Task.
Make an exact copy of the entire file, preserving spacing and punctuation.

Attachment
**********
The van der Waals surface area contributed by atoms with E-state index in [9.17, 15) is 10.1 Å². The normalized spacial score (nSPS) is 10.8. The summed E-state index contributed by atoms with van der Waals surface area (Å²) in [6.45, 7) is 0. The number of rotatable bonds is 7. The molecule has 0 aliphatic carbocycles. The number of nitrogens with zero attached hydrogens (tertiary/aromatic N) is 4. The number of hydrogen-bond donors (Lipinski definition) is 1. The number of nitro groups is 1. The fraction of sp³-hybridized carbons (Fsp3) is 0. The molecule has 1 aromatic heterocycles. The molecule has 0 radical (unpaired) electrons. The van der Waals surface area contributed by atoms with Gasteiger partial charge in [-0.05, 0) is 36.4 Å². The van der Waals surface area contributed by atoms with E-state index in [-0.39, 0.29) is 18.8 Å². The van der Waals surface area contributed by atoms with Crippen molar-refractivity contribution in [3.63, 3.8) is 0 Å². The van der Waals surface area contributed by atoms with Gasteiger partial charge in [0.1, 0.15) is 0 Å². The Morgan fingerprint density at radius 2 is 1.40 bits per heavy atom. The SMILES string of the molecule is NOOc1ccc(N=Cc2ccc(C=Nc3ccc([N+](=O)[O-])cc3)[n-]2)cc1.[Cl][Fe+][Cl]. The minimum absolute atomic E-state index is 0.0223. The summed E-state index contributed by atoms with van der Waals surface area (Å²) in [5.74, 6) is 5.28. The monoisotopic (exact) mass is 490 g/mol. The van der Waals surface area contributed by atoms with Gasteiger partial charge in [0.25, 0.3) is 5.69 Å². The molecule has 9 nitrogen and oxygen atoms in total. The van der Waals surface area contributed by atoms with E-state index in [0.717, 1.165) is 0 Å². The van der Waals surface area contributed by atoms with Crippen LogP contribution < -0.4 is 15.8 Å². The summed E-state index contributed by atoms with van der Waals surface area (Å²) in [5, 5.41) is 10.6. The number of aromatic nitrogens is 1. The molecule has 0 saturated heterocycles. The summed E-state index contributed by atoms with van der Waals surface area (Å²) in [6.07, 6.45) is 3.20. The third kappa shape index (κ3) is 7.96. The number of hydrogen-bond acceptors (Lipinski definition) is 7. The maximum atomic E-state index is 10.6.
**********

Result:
The van der Waals surface area contributed by atoms with E-state index in [9.17, 15) is 10.1 Å². The normalized spacial score (nSPS) is 10.8. The summed E-state index contributed by atoms with van der Waals surface area (Å²) in [6.45, 7) is 0. The number of rotatable bonds is 7. The molecule has 0 aliphatic carbocycles. The number of nitrogens with zero attached hydrogens (tertiary/aromatic N) is 4. The number of hydrogen-bond donors (Lipinski definition) is 1. The number of nitro groups is 1. The fraction of sp³-hybridized carbons (Fsp3) is 0. The molecule has 1 aromatic heterocycles. The molecule has 0 radical (unpaired) electrons. The van der Waals surface area contributed by atoms with Gasteiger partial charge in [-0.05, 0) is 36.4 Å². The van der Waals surface area contributed by atoms with E-state index in [-0.39, 0.29) is 18.8 Å². The van der Waals surface area contributed by atoms with Crippen molar-refractivity contribution in [3.63, 3.8) is 0 Å². The van der Waals surface area contributed by atoms with Gasteiger partial charge in [0.1, 0.15) is 0 Å². The Morgan fingerprint density at radius 2 is 1.40 bits per heavy atom. The SMILES string of the molecule is NOOc1ccc(N=Cc2ccc(C=Nc3ccc([N+](=O)[O-])cc3)[n-]2)cc1.[Cl][Fe+][Cl]. The minimum absolute atomic E-state index is 0.0223. The summed E-state index contributed by atoms with van der Waals surface area (Å²) in [5.74, 6) is 5.28. The monoisotopic (exact) mass is 490 g/mol. The van der Waals surface area contributed by atoms with Gasteiger partial charge in [0.25, 0.3) is 5.69 Å². The molecule has 9 nitrogen and oxygen atoms in total. The van der Waals surface area contributed by atoms with E-state index in [0.717, 1.165) is 0 Å². The van der Waals surface area contributed by atoms with Crippen LogP contribution < -0.4 is 15.8 Å². The summed E-state index contributed by atoms with van der Waals surface area (Å²) in [5, 5.41) is 10.6. The number of aromatic nitrogens is 1. The molecule has 0 saturated heterocycles. The summed E-state index contributed by atoms with van der Waals surface area (Å²) in [6.07, 6.45) is 3.20. The third kappa shape index (κ3) is 7.96. The number of hydrogen-bond acceptors (Lipinski definition) is 7. The maximum atomic E-state index is 10.6.